Broady was in trouble from the very beginning of the second set, forced to save break points in his first two service games. Stebe was very comfortable rallying forehand to forehand with the Brit, made smarter shot selections, and had a lot more options to accelerate and up the pace out of nowhere.
Broady was really forced to come out of his comfort zone to find a way to stay in the match and he fought like a lion but ultimately, he couldn’t get a volley over the net on the tenth break point opportunity of the set. Stebe created two more break points in Broady’s next service game and while he couldn’t convert them (going 2/14 on BPs in the whole match), creating these chances turned out to be the key.
The Brit was unable to touch his opponents’ delivery and despite the fact that Stebe wasn’t really hitting a crazy number of aces or unreturnable serves, he only averaged one point per game on return and couldn’t create a single opportunity to break. Stebe went on to serve out the match 6-4, coming back from 0-30 down just like in the first set.
For Liam Broady, it was a fifth ATP Challenger Tour final and the Brit is also yet to win a title on this circuit. But he should still be delighted to see his hard work paying off and on Monday, he’ll see his name in the top 200 of the ATP Rankings again after dropping out of that elite group of players in August 2018.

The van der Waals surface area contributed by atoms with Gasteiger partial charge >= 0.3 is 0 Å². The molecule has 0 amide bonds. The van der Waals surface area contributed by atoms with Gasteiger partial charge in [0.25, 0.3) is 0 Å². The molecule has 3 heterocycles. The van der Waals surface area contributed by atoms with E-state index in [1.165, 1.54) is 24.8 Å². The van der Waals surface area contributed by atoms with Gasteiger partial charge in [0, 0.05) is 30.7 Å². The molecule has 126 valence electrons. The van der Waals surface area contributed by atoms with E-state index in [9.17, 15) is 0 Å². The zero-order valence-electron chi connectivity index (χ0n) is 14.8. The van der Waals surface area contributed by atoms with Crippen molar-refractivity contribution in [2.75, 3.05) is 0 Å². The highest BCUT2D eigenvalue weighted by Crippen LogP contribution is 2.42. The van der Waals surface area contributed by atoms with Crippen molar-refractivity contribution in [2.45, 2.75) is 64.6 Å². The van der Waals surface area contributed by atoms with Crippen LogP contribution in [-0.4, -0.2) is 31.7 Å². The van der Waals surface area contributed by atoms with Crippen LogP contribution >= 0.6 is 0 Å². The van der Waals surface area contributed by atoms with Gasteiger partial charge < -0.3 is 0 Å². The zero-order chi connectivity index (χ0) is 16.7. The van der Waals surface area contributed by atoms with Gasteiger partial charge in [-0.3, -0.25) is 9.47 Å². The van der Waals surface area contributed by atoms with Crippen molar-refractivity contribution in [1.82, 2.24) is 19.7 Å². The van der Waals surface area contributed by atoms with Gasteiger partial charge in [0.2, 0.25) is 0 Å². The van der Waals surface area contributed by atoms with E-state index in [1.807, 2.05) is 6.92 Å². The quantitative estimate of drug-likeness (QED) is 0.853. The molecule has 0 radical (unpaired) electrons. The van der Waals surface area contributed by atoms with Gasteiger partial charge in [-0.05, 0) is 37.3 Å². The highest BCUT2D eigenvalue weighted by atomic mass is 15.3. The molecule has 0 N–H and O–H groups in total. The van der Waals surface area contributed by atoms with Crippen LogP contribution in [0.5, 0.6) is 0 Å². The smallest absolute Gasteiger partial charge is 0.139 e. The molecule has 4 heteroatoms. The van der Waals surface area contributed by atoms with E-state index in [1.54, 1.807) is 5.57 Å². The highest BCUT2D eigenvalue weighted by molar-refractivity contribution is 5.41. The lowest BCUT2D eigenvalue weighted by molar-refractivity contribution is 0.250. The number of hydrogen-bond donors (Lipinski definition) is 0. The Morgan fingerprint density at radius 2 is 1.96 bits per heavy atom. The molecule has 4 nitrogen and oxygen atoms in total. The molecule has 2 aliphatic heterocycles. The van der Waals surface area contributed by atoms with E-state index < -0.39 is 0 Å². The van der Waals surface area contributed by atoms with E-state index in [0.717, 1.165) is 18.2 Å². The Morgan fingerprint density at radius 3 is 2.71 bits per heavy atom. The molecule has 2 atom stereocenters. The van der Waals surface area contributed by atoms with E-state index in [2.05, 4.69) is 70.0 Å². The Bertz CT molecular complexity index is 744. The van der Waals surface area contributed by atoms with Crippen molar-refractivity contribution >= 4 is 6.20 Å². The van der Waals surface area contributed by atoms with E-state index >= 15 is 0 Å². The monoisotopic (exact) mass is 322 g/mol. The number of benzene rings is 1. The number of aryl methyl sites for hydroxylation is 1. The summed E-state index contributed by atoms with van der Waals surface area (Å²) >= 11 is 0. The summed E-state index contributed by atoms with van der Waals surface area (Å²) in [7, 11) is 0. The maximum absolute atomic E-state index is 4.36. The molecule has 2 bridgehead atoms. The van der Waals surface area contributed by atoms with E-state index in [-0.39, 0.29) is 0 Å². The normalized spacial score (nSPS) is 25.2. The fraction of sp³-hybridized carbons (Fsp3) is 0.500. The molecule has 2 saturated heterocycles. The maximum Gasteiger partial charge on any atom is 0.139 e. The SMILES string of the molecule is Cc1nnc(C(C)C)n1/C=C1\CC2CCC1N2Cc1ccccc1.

Broady is also set to compete in Bratislava next week and if he decides to play, he’ll kick off against two-time champion of the circuit this year, Arthur Rinderknech. Cedrik-Marcel Stebe has secured a firm spot not that much behind the best hundred in the world. The German captured his ninth ATP Challenger Tour title and will be the new world no. 121 in the next edition of the ATP Rankings
Challenger Tour magic:
A couple of fine points from the Eckental champion who clearly knew what he had to do when Popyrin was at the net:
— ATP Challenger Tour (@ATPChallenger) November 6, 2020
Another very talented Italian youngster, coming up with a shot that Cressy just can’t have expected:
The Italian renaissance 🇮🇹
17-year-old Luca Nardi with the shot of the day in Parma pic.twitter.com/zNK7YMn39Q
— ATP Challenger Tour (@ATPChallenger) November 5, 2020
Events held next week:
- Slovak Open (Bratislava, Challenger 80)
- Cary Challenger (Challenger 80)
Top 100 players in action:
- Emil Ruusuvuori (Bratislava)
- Thiago Monteiro (Cary)
1st round matches to watch out for:
- Arthur Rinderknech vs Liam Broady
- (SE) Andrea Arnaboldi vs (6) Nikola Milojevic
- (5) Henri Laaksonen vs Botic van de Zandschulp
- Maxime Cressy vs Roberto Marcora
- Lukas Lacko vs Sergiy Stakhovsky
- Blaz Rola vs (2) Yasutaka Uchiyama
- (1) Thiago Monteiro vs Guilherme Clezar
- Thai-Son Kwiatkowski vs Brandon Nakashima
- Bjorn Fratangelo vs Jack Sock
- Elias Ymer vs Mitchell Krueger
- Thomaz Bellucci vs Mohamed Safwat